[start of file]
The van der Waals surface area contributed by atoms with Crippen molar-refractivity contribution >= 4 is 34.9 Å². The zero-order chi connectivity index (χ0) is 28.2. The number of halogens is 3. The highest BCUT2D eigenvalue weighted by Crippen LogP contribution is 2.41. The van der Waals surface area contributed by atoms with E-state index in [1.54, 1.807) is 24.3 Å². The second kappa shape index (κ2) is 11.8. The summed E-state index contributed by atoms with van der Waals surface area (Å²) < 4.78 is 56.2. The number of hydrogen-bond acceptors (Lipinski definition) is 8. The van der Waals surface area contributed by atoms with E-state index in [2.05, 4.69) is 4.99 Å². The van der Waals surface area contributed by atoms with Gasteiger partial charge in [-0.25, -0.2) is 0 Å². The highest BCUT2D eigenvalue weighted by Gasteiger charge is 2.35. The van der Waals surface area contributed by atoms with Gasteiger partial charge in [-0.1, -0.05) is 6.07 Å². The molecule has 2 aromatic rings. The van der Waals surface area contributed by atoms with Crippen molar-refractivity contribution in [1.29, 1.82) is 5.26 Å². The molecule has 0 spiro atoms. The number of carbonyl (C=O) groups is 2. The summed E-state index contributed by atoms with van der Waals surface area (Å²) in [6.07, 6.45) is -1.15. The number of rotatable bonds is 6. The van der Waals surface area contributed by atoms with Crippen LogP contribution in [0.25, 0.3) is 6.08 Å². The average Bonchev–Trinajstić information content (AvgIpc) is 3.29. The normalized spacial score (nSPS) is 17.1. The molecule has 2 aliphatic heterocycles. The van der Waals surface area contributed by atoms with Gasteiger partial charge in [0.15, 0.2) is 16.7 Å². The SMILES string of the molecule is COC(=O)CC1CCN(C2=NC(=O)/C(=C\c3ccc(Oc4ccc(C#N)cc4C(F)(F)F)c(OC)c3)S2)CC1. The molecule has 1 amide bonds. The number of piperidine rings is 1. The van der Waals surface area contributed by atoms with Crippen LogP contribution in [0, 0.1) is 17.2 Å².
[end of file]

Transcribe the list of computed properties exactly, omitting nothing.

The van der Waals surface area contributed by atoms with Crippen molar-refractivity contribution >= 4 is 34.9 Å². The zero-order chi connectivity index (χ0) is 28.2. The number of halogens is 3. The highest BCUT2D eigenvalue weighted by Crippen LogP contribution is 2.41. The van der Waals surface area contributed by atoms with E-state index in [1.54, 1.807) is 24.3 Å². The second kappa shape index (κ2) is 11.8. The summed E-state index contributed by atoms with van der Waals surface area (Å²) < 4.78 is 56.2. The number of hydrogen-bond acceptors (Lipinski definition) is 8. The van der Waals surface area contributed by atoms with E-state index in [2.05, 4.69) is 4.99 Å². The van der Waals surface area contributed by atoms with Gasteiger partial charge in [-0.25, -0.2) is 0 Å². The highest BCUT2D eigenvalue weighted by Gasteiger charge is 2.35. The van der Waals surface area contributed by atoms with Gasteiger partial charge in [-0.1, -0.05) is 6.07 Å². The molecule has 2 aromatic rings. The van der Waals surface area contributed by atoms with Crippen molar-refractivity contribution in [1.29, 1.82) is 5.26 Å². The molecule has 0 spiro atoms. The number of carbonyl (C=O) groups is 2. The summed E-state index contributed by atoms with van der Waals surface area (Å²) in [6.07, 6.45) is -1.15. The number of rotatable bonds is 6. The van der Waals surface area contributed by atoms with Crippen LogP contribution in [0.25, 0.3) is 6.08 Å². The average Bonchev–Trinajstić information content (AvgIpc) is 3.29. The normalized spacial score (nSPS) is 17.1. The molecule has 2 aliphatic heterocycles. The van der Waals surface area contributed by atoms with Gasteiger partial charge in [0.15, 0.2) is 16.7 Å². The SMILES string of the molecule is COC(=O)CC1CCN(C2=NC(=O)/C(=C\c3ccc(Oc4ccc(C#N)cc4C(F)(F)F)c(OC)c3)S2)CC1. The molecule has 1 amide bonds. The number of piperidine rings is 1. The van der Waals surface area contributed by atoms with Crippen LogP contribution in [0, 0.1) is 17.2 Å².